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PRINTED FROM the Encyclopedia of Social Work, accessed online. (c) National Association of Social Workers and Oxford University Press USA, 2020. All Rights Reserved. Under the terms of the applicable license agreement governing use of the Encyclopedia of Social Work accessed online, an authorized individual user may print out a PDF of a single article for personal use, only (for details see Privacy Policy and Legal Notice).

date: 28 October 2020

Social Serviceslocked

  • Philip R. PopplePhilip R. PoppleUniversity of Texas at Arlington

Summary

Formal or institutional social services began in the United States in the late 19th century as a response to problems that were rapidly increasing as a result of modernization. These services were almost entirely private until the Great Depression in the 1930s when the government became involved via provisions of the Social Security Act. Services expanded greatly, beginning in the 1960s when the federal government developed a system wherein services were supported by public funds but provided through contracts with private agencies. This trend has continued and expanded, resulting in a uniquely American system wherein private agencies serve as vehicles for government social service policy.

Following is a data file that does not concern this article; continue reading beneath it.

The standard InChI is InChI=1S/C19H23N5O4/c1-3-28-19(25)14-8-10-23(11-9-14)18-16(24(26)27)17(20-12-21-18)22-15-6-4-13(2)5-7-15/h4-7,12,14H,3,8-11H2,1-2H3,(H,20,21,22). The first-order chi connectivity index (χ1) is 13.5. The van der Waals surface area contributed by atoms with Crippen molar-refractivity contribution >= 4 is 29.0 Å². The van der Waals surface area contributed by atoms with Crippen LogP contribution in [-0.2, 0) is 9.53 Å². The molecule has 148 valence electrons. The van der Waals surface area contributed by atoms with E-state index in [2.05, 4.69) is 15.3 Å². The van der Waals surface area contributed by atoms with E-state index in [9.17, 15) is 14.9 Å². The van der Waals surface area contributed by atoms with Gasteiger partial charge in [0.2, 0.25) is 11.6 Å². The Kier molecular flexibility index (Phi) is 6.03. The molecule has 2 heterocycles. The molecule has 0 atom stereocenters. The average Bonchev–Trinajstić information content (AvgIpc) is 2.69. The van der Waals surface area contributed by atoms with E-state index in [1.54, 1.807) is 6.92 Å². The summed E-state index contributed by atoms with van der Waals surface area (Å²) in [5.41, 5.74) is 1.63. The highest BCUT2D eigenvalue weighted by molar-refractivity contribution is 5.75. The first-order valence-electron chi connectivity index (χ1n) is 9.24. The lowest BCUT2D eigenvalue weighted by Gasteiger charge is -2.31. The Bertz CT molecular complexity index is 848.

Subjects

  • Public Management and Administration
  • Social Work Macro Practice
  • Social Policy and Advocacy
  • Poverty
  • Occupations, Professions, and Work

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